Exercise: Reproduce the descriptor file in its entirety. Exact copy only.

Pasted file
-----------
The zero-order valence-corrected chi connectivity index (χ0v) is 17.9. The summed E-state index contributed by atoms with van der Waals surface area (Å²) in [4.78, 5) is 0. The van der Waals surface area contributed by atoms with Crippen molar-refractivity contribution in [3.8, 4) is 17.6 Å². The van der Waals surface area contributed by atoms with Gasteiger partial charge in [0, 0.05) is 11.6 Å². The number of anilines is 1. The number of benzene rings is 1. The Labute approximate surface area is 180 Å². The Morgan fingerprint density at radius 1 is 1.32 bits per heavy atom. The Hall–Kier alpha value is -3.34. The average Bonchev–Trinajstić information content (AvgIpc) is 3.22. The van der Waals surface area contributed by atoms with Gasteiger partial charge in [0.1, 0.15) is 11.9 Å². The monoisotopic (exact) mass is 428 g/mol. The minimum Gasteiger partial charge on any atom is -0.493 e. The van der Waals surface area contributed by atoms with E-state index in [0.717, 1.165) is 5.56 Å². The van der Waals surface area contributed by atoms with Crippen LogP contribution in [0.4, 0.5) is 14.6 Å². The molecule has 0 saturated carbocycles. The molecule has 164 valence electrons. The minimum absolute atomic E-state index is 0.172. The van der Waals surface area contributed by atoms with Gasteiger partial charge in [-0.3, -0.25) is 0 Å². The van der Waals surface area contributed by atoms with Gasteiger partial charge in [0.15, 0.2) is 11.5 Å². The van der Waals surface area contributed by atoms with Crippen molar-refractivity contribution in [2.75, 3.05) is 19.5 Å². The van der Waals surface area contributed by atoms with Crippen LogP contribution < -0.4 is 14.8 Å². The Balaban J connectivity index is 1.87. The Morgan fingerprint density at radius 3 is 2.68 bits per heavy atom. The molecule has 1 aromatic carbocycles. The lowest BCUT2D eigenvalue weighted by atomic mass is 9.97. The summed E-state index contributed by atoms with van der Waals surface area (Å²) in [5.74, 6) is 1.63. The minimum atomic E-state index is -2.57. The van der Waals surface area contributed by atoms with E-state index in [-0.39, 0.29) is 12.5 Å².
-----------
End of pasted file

The zero-order valence-corrected chi connectivity index (χ0v) is 17.9. The summed E-state index contributed by atoms with van der Waals surface area (Å²) in [4.78, 5) is 0. The van der Waals surface area contributed by atoms with Crippen molar-refractivity contribution in [3.8, 4) is 17.6 Å². The van der Waals surface area contributed by atoms with Gasteiger partial charge in [0, 0.05) is 11.6 Å². The number of anilines is 1. The number of benzene rings is 1. The Labute approximate surface area is 180 Å². The Morgan fingerprint density at radius 1 is 1.32 bits per heavy atom. The Hall–Kier alpha value is -3.34. The average Bonchev–Trinajstić information content (AvgIpc) is 3.22. The van der Waals surface area contributed by atoms with Gasteiger partial charge in [0.1, 0.15) is 11.9 Å². The monoisotopic (exact) mass is 428 g/mol. The minimum Gasteiger partial charge on any atom is -0.493 e. The van der Waals surface area contributed by atoms with E-state index in [0.717, 1.165) is 5.56 Å². The van der Waals surface area contributed by atoms with Crippen LogP contribution in [0.4, 0.5) is 14.6 Å². The molecule has 0 saturated carbocycles. The molecule has 164 valence electrons. The minimum absolute atomic E-state index is 0.172. The van der Waals surface area contributed by atoms with Gasteiger partial charge in [-0.3, -0.25) is 0 Å². The van der Waals surface area contributed by atoms with Gasteiger partial charge in [0.15, 0.2) is 11.5 Å². The van der Waals surface area contributed by atoms with Crippen molar-refractivity contribution in [2.75, 3.05) is 19.5 Å². The van der Waals surface area contributed by atoms with Crippen LogP contribution < -0.4 is 14.8 Å². The Balaban J connectivity index is 1.87. The Morgan fingerprint density at radius 3 is 2.68 bits per heavy atom. The molecule has 1 aromatic carbocycles. The lowest BCUT2D eigenvalue weighted by atomic mass is 9.97. The summed E-state index contributed by atoms with van der Waals surface area (Å²) in [5.74, 6) is 1.63. The minimum atomic E-state index is -2.57. The van der Waals surface area contributed by atoms with E-state index in [-0.39, 0.29) is 12.5 Å².